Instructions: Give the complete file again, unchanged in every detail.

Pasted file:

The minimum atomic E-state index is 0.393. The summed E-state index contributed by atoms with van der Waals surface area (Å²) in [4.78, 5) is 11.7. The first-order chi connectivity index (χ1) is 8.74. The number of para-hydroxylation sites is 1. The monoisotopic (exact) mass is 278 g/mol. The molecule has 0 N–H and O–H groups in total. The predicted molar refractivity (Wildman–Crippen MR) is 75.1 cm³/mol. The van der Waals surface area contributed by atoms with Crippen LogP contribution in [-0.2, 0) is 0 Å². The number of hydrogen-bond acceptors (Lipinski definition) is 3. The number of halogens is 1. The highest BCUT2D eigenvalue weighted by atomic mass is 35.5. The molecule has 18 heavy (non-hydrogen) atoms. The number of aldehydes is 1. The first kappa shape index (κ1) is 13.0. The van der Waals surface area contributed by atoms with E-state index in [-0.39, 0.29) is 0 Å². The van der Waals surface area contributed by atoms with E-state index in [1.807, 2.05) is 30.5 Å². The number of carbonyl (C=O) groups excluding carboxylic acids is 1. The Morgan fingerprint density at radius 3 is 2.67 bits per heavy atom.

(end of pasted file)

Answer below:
The minimum atomic E-state index is 0.393. The summed E-state index contributed by atoms with van der Waals surface area (Å²) in [4.78, 5) is 11.7. The first-order chi connectivity index (χ1) is 8.74. The number of para-hydroxylation sites is 1. The monoisotopic (exact) mass is 278 g/mol. The molecule has 0 N–H and O–H groups in total. The predicted molar refractivity (Wildman–Crippen MR) is 75.1 cm³/mol. The van der Waals surface area contributed by atoms with Crippen LogP contribution in [-0.2, 0) is 0 Å². The number of hydrogen-bond acceptors (Lipinski definition) is 3. The number of halogens is 1. The highest BCUT2D eigenvalue weighted by atomic mass is 35.5. The molecule has 18 heavy (non-hydrogen) atoms. The number of aldehydes is 1. The first kappa shape index (κ1) is 13.0. The van der Waals surface area contributed by atoms with E-state index in [-0.39, 0.29) is 0 Å². The van der Waals surface area contributed by atoms with E-state index in [1.807, 2.05) is 30.5 Å². The number of carbonyl (C=O) groups excluding carboxylic acids is 1. The Morgan fingerprint density at radius 3 is 2.67 bits per heavy atom.